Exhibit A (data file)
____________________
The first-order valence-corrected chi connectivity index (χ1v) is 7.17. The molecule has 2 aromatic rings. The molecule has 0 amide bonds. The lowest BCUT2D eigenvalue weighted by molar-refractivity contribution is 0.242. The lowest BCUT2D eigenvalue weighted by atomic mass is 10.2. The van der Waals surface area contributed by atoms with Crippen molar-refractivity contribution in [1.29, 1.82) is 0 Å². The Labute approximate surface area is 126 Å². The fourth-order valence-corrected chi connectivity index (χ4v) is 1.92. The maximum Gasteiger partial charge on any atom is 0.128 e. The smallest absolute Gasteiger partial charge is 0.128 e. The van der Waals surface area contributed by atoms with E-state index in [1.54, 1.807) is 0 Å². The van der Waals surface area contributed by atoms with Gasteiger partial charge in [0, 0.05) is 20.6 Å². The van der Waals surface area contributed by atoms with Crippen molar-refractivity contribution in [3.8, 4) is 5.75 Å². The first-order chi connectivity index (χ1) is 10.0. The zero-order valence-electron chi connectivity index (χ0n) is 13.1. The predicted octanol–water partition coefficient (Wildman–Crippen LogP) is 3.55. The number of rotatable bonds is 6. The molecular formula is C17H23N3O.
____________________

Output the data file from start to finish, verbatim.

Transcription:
The first-order valence-corrected chi connectivity index (χ1v) is 7.17. The molecule has 2 aromatic rings. The molecule has 0 amide bonds. The lowest BCUT2D eigenvalue weighted by molar-refractivity contribution is 0.242. The lowest BCUT2D eigenvalue weighted by atomic mass is 10.2. The van der Waals surface area contributed by atoms with Crippen molar-refractivity contribution in [1.29, 1.82) is 0 Å². The Labute approximate surface area is 126 Å². The fourth-order valence-corrected chi connectivity index (χ4v) is 1.92. The maximum Gasteiger partial charge on any atom is 0.128 e. The smallest absolute Gasteiger partial charge is 0.128 e. The van der Waals surface area contributed by atoms with E-state index in [1.54, 1.807) is 0 Å². The van der Waals surface area contributed by atoms with Gasteiger partial charge in [0, 0.05) is 20.6 Å². The van der Waals surface area contributed by atoms with Crippen molar-refractivity contribution in [3.8, 4) is 5.75 Å². The first-order chi connectivity index (χ1) is 10.0. The zero-order valence-electron chi connectivity index (χ0n) is 13.1. The predicted octanol–water partition coefficient (Wildman–Crippen LogP) is 3.55. The number of rotatable bonds is 6. The molecular formula is C17H23N3O.